Efficacy of multimodal analgesic treatment of severe traumatic acute pain in mice pretreated with chronic high dose of buprenorphine inducing mechanical allodynia

Basile Coutens, Céline Derreumaux, François Labaste, Vincent Minville, Bruno Pierre Guiard, Lionel Moulédous, Vincent Bounes, Anne Roussin, Bernard Frances
European Journal of Pharmacology 2019 December 20, : 172884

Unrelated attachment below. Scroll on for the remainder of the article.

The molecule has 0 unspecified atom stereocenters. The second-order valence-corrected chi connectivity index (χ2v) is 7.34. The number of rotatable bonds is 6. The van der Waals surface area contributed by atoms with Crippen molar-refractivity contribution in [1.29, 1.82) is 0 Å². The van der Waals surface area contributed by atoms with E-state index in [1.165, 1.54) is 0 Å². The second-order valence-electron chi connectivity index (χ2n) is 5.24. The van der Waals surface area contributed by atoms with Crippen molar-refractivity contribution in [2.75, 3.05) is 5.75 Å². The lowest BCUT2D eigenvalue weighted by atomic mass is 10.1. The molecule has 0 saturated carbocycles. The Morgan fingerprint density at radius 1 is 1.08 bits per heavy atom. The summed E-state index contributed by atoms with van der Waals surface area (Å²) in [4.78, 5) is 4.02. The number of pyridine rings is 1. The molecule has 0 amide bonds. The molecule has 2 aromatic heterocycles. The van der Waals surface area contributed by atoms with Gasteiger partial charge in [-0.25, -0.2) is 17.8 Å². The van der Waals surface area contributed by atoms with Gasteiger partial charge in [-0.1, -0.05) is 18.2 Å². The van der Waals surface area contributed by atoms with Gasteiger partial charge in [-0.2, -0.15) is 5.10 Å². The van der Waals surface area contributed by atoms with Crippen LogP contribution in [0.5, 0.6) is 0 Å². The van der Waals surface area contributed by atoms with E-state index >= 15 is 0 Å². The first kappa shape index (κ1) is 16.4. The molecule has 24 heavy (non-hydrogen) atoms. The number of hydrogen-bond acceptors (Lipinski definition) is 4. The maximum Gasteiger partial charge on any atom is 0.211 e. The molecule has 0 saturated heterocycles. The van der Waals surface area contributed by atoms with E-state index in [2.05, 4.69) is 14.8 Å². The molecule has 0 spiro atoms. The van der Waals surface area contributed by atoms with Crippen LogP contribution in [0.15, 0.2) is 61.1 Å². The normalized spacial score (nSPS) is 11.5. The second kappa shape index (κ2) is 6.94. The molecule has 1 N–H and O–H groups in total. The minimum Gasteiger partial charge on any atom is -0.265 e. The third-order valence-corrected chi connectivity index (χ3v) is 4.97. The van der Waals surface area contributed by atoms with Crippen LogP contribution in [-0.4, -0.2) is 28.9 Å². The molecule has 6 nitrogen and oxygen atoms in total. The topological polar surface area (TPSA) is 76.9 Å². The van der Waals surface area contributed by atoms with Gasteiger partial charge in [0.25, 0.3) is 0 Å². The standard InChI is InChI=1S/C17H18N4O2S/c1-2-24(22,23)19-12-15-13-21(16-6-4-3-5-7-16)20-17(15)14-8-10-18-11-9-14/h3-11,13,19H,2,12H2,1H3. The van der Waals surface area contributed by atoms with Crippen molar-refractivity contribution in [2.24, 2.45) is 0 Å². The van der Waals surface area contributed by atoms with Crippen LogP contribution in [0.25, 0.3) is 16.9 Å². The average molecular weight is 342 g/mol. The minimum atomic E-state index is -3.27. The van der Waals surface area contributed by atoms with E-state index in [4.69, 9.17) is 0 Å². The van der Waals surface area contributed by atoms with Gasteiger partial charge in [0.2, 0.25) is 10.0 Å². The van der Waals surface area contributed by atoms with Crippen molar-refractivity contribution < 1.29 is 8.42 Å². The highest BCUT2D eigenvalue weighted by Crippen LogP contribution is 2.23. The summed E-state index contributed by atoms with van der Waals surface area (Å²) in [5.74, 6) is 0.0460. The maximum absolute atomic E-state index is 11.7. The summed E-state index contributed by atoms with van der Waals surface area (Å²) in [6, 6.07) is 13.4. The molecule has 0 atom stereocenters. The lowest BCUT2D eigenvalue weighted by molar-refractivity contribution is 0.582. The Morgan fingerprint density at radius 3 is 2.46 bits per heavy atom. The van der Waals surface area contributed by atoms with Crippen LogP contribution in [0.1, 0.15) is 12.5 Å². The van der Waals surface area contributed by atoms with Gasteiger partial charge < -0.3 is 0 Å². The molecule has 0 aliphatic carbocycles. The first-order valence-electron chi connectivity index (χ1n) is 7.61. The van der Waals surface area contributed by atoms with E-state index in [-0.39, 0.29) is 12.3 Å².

Managing severe acute nociceptive pain in buprenorphine-maintained individuals for opioid use disorder management is challenging owing to the high affinity and very slow dissociation of buprenorphine from μ-opioid receptors that hinders the use of full agonist opioid analgesics. In a translational approach, the aim of this study was to use an animal setting to investigate the effects of a chronic high dose of buprenorphine treatment on nociceptive thresholds before and after applying a severe acute nociceptive traumatic surgery stimulus and to screen postoperative pharmacological analgesic strategies. A chronic treatment of mice with a high dose of buprenorphine (BUP HD, 2 × 200 μg/kg/day; i.p.) revealed significant mechanical allodynia. One and two days after having discontinued buprenorphine administration and having induced a severe nociceptive acute pain by a closed tibial fracture, acute administration of morphine at a dose which has analgesic effects in absence of pretreatment (4.5 mg/kg; i.p.), was ineffective to reduce pain in the BUP HD group. However, mimicking multimodal analgesia strategy used in human postoperative context, the combination of morphine (administered at the same dose) with a NMDA receptor antagonist (ketamine) or an NSAID (ketoprofen) produced antinociceptive responses in these animals. The mouse model of closed tibial fracture could be useful to identify analgesic strategies of postoperative pain for patients with chronic exposure to opioids and suffering from hyperalgesia.

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